gms | German Medical Science

102. Jahrestagung der DOG

Deutsche Ophthalmologische Gesellschaft e. V.

23. bis 26.09.2004, Berlin

Treatment of severe ocular trauma: limits of evidence-based ophthalmology

Meeting Abstract

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  • corresponding author W. F. Schrader - Universitäts-Augenklinik, Würzburg
  • F. Kuhn - University of Pecs, Hungary and University of Birmingham at Alabama, Birmingham, U.S.A.

Evidenzbasierte Medizin - Anspruch und Wirklichkeit. 102. Jahrestagung der Deutschen Ophthalmologischen Gesellschaft. Berlin, 23.-26.09.2004. Düsseldorf, Köln: German Medical Science; 2004. Doc04dogDO.17.01

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Veröffentlicht: 22. September 2004

© 2004 Schrader et al.
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In Germany, the number of open globe injuries is decreasing. The incidence in USA and central Europe is reported to be 3/100 000. The cases per center are too low to evaluate new therapeutic modalities in prospective randomized studies. In addition, the cases are too heterogenous to sample them for multicenter studies. New therapeutic modalities can theoretically only be validated in large nationwide trauma registers, but only retrospectively. However, the therapeutic regimen is so far not reported detailed enough in these registers.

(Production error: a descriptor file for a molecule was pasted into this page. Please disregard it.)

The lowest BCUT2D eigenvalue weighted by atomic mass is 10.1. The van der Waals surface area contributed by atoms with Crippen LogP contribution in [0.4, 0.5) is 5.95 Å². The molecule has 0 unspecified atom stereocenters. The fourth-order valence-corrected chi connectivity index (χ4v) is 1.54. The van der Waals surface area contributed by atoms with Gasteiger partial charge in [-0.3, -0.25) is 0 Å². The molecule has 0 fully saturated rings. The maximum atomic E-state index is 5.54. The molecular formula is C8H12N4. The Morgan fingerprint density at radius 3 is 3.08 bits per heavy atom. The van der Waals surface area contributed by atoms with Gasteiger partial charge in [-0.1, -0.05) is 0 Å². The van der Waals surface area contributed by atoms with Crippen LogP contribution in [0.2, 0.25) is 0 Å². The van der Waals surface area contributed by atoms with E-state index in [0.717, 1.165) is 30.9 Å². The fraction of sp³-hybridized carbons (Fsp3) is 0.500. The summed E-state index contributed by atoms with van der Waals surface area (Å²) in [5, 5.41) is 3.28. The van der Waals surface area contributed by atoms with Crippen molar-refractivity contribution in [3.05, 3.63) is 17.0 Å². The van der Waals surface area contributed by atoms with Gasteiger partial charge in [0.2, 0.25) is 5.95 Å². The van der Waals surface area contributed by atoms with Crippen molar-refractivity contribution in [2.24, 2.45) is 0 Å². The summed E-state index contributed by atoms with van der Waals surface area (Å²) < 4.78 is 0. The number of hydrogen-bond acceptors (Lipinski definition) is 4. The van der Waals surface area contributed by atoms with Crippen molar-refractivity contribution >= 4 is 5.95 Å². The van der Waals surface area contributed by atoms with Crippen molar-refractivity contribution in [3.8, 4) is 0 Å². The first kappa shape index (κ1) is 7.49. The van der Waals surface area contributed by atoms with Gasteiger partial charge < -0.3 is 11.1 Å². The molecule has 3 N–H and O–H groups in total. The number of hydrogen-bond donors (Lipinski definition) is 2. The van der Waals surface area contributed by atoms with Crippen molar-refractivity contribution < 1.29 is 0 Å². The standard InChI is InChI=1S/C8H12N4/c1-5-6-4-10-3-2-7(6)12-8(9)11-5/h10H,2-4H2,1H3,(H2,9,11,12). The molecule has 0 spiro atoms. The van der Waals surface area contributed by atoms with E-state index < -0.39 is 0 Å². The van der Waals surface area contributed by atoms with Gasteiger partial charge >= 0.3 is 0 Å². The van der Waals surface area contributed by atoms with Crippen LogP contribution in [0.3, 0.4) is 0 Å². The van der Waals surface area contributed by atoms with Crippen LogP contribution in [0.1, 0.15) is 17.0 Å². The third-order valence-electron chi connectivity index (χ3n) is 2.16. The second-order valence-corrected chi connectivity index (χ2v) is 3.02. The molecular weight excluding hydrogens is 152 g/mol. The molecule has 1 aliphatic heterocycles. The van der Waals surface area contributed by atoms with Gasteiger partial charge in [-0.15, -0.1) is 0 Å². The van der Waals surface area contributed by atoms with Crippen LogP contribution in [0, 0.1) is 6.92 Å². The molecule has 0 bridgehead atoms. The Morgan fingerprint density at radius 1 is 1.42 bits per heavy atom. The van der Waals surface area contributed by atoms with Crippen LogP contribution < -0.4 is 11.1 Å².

As in all areas of medicine, the treatment of ocular trauma should be reevaluated from time to time. Conventional timing suggests secondary pars plana vitrectomy (PPV) after an intervall of 7-10 days following posterior segment trauma. After globe rupture and following perforation severe PVR detachment is already seen at the time of secondary surgery. The authors therefore tried to perform vitrectomy already within the first 3 days. All traction has to be removed, which also requires retinectomies.


In small series performed by the authors the functional results were quite encouraging. In 10 of 12 cases with PPV even at the time of primary wound closure a sufficient anatomic reconstruction could be achieved, with visual acuity of at least 20/100 in 5 cases.


Based on a new approach to act rather than to react on alterations secondary to severe posterior segment trauma the functional results of these injuries may be further improved.